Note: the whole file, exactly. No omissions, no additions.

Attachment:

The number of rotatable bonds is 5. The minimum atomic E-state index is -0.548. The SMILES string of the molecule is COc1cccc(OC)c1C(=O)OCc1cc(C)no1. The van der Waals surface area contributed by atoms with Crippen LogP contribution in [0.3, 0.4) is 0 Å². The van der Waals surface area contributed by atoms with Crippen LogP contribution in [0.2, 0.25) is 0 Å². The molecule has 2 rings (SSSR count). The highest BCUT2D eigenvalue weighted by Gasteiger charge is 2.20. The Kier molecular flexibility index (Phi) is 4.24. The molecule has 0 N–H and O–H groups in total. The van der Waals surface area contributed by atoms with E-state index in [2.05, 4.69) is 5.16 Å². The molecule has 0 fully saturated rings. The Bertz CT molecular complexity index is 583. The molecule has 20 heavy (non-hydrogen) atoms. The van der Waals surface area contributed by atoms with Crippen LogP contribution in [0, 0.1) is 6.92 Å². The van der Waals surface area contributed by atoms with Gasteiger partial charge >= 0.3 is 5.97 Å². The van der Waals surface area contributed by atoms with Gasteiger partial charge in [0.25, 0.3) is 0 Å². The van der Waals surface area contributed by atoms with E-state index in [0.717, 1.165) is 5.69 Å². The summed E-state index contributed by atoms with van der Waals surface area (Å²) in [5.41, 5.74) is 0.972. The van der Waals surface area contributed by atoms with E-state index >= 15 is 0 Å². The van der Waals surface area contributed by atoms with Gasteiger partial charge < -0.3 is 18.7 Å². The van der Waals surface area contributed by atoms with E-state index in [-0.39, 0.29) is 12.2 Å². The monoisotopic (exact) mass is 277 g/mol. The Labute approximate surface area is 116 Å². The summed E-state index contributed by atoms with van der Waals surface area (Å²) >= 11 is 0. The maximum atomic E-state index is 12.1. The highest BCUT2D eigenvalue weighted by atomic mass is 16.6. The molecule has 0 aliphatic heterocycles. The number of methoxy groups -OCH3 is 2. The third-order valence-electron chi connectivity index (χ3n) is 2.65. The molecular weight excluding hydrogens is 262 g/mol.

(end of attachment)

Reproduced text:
The number of rotatable bonds is 5. The minimum atomic E-state index is -0.548. The SMILES string of the molecule is COc1cccc(OC)c1C(=O)OCc1cc(C)no1. The van der Waals surface area contributed by atoms with Crippen LogP contribution in [0.3, 0.4) is 0 Å². The van der Waals surface area contributed by atoms with Crippen LogP contribution in [0.2, 0.25) is 0 Å². The molecule has 2 rings (SSSR count). The highest BCUT2D eigenvalue weighted by Gasteiger charge is 2.20. The Kier molecular flexibility index (Phi) is 4.24. The molecule has 0 N–H and O–H groups in total. The van der Waals surface area contributed by atoms with E-state index in [2.05, 4.69) is 5.16 Å². The molecule has 0 fully saturated rings. The Bertz CT molecular complexity index is 583. The molecule has 20 heavy (non-hydrogen) atoms. The van der Waals surface area contributed by atoms with Crippen LogP contribution in [0, 0.1) is 6.92 Å². The van der Waals surface area contributed by atoms with Gasteiger partial charge >= 0.3 is 5.97 Å². The van der Waals surface area contributed by atoms with Gasteiger partial charge in [0.25, 0.3) is 0 Å². The van der Waals surface area contributed by atoms with E-state index in [0.717, 1.165) is 5.69 Å². The summed E-state index contributed by atoms with van der Waals surface area (Å²) in [5.41, 5.74) is 0.972. The van der Waals surface area contributed by atoms with E-state index >= 15 is 0 Å². The van der Waals surface area contributed by atoms with Gasteiger partial charge < -0.3 is 18.7 Å². The van der Waals surface area contributed by atoms with E-state index in [-0.39, 0.29) is 12.2 Å². The monoisotopic (exact) mass is 277 g/mol. The Labute approximate surface area is 116 Å². The summed E-state index contributed by atoms with van der Waals surface area (Å²) >= 11 is 0. The maximum atomic E-state index is 12.1. The highest BCUT2D eigenvalue weighted by atomic mass is 16.6. The molecule has 0 aliphatic heterocycles. The number of methoxy groups -OCH3 is 2. The third-order valence-electron chi connectivity index (χ3n) is 2.65. The molecular weight excluding hydrogens is 262 g/mol.